Labour and skills shortages are the most pressing challenges facing manufacturers today. CME is working to expand the labour pool; improve education programs; and lower the cost of on-the-job training.
Why It Matters
Access to a large, high-quality workforce is critical to manufacturing success. It boosts output, productivity, and profitability. It also drives innovation and is vital to taking the fullest advantage of new technologies and production methods.
CME’s 2022 Labour and Skills Survey, which received responses from 563 manufacturers from across the country, shows just how much labour and skills shortages are hurting the Canadian economy:
- In the last year alone, labour and skills shortages in the manufacturing sector cost the Canadian economy almost $13 billion, a consequence of lost sales, penalties for late delivery, and postponed or cancelled investment projects.
- For the second consecutive year, more than 80% of manufacturers reported facing labour and skills shortages, up sharply from 60% in 2020 and 39% in 2016.
- 80% of manufacturers reported that labour shortages in related sectors, like transportation and logistics, are also negatively affecting their business.
- 15% of manufacturers are considering moving some or all their production outside Canada due to a lack of workers, indicating that labour shortages are also limiting the sector’s future growth prospects.
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Supporting workplace training
According to CME’s 2020 Management Issues Survey (MIS), skilled labour shortages is the most important issue facing manufacturers today. Companies are playing a growing role in workforce training because too few students are graduating from relevant programs; and because of the increasingly-specialized skills requirements for advanced technologies and production processes.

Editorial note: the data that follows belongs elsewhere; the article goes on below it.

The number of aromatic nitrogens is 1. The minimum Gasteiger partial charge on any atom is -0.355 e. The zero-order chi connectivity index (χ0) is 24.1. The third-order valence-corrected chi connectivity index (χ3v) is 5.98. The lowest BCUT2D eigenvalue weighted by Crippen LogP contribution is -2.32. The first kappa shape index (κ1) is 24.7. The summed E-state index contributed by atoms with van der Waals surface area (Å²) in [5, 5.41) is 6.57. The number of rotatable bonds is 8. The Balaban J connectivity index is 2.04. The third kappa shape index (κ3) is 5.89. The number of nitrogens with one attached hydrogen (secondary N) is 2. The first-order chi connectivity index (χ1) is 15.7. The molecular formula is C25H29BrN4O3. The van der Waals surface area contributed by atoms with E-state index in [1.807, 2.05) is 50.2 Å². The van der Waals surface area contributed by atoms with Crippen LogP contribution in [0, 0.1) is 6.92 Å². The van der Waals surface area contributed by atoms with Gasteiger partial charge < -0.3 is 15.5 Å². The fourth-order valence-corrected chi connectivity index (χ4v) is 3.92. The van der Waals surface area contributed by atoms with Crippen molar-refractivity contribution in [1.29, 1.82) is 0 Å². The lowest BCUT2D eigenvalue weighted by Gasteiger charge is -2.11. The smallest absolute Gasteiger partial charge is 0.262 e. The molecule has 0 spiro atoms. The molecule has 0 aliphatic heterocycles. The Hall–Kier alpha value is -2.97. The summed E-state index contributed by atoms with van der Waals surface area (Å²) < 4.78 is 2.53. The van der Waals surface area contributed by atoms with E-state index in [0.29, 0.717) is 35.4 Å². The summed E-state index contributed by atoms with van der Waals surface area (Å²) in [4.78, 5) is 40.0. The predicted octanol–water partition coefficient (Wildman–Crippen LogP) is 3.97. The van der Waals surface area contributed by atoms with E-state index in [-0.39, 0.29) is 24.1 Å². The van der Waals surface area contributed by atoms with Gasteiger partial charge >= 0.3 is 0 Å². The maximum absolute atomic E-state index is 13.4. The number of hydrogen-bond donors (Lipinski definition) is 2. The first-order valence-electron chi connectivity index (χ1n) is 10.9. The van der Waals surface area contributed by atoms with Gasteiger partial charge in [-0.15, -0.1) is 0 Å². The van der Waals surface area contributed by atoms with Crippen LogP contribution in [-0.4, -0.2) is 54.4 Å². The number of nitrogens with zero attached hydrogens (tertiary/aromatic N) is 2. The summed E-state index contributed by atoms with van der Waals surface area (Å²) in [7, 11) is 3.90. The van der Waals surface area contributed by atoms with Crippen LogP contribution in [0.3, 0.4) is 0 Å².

IMPACT ON MANUFACTURERS
Labour and skills shortages are a major obstacle to operational efficiency, productivity, technology adoption, and innovation. The MIS tells us there are four main barriers preventing manufacturers from investing more in on-the-job training:
- They are too busy to afford the down time;
- They are concerned about losing their investment should their employees leave;
- The cost of training programs is high; and/or
- There are no existing programs that fit their specific needs
On-the-job training is needed to supplement post-secondary education and to adapt to technological advancements. CME helped develop and design the Canada Job Grant, advocated for the Apprenticeship Job Creation Tax Credit, and pioneered the development of work-integrated learning (WIL) programs in Canada. We continue to push for expanded federal and provincial supports for on-the-job training. Our focus is on:
- Improving the Canada Job Grant with more funding, easier applications, multi-year training approvals, and allowances for in-house training;
- Working with manufacturers to increase their commitment and funding for WIL;
- Increasing government support for WIL, especially for those businesses that can leverage their training assets to help other businesses in their supply chains.
Attracting more women to jobs in manufacturing
Women account for only 28% of the manufacturing workforce. Female under-representation is especially a problem in production-related occupations, with women holding less than 5% of all skilled trades jobs across Canada. Attracting more women into manufacturing professions is critical to helping companies grow and replace the aging workforce.
IMPACT ON MANUFACTURERS
Labour and skills shortages are the biggest issue facing manufacturers today. According to CME’s Management Issues Survey:
- 69% of respondents face immediate shortages; 75% expect shortages within the next five years.
- Skills shortages is the top barrier to new product innovation
- Access to skilled labour is the most important factor businesses consider when deciding where to make their next major investment.
- Women represent a vast and relatively untapped resource that offers a solution to these problems.